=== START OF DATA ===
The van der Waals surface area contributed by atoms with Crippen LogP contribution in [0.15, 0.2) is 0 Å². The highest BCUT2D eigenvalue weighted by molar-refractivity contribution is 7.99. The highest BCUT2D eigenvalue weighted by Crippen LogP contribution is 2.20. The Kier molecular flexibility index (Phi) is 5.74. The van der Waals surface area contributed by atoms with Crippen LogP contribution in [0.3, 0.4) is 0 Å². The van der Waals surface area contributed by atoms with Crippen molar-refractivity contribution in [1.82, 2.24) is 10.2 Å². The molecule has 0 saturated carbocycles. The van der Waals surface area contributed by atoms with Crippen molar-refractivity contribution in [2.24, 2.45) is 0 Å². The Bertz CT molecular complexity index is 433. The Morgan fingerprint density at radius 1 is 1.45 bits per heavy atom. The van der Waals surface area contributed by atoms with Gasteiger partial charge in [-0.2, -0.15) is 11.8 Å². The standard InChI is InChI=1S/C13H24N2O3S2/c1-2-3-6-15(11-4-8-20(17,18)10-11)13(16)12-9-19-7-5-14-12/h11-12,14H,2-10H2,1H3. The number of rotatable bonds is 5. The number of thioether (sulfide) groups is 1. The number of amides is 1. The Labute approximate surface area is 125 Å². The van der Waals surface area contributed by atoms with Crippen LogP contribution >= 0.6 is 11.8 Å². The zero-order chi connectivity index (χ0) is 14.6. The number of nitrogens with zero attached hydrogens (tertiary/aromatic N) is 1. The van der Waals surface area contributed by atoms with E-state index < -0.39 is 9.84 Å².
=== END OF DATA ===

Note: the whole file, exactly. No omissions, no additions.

The van der Waals surface area contributed by atoms with Crippen LogP contribution in [0.15, 0.2) is 0 Å². The highest BCUT2D eigenvalue weighted by molar-refractivity contribution is 7.99. The highest BCUT2D eigenvalue weighted by Crippen LogP contribution is 2.20. The Kier molecular flexibility index (Phi) is 5.74. The van der Waals surface area contributed by atoms with Crippen LogP contribution in [0.3, 0.4) is 0 Å². The van der Waals surface area contributed by atoms with Crippen molar-refractivity contribution in [1.82, 2.24) is 10.2 Å². The molecule has 0 saturated carbocycles. The van der Waals surface area contributed by atoms with Crippen molar-refractivity contribution in [2.24, 2.45) is 0 Å². The Bertz CT molecular complexity index is 433. The Morgan fingerprint density at radius 1 is 1.45 bits per heavy atom. The van der Waals surface area contributed by atoms with Gasteiger partial charge in [-0.2, -0.15) is 11.8 Å². The standard InChI is InChI=1S/C13H24N2O3S2/c1-2-3-6-15(11-4-8-20(17,18)10-11)13(16)12-9-19-7-5-14-12/h11-12,14H,2-10H2,1H3. The number of rotatable bonds is 5. The number of thioether (sulfide) groups is 1. The number of amides is 1. The Labute approximate surface area is 125 Å². The van der Waals surface area contributed by atoms with Crippen LogP contribution >= 0.6 is 11.8 Å². The zero-order chi connectivity index (χ0) is 14.6. The number of nitrogens with zero attached hydrogens (tertiary/aromatic N) is 1. The van der Waals surface area contributed by atoms with E-state index < -0.39 is 9.84 Å².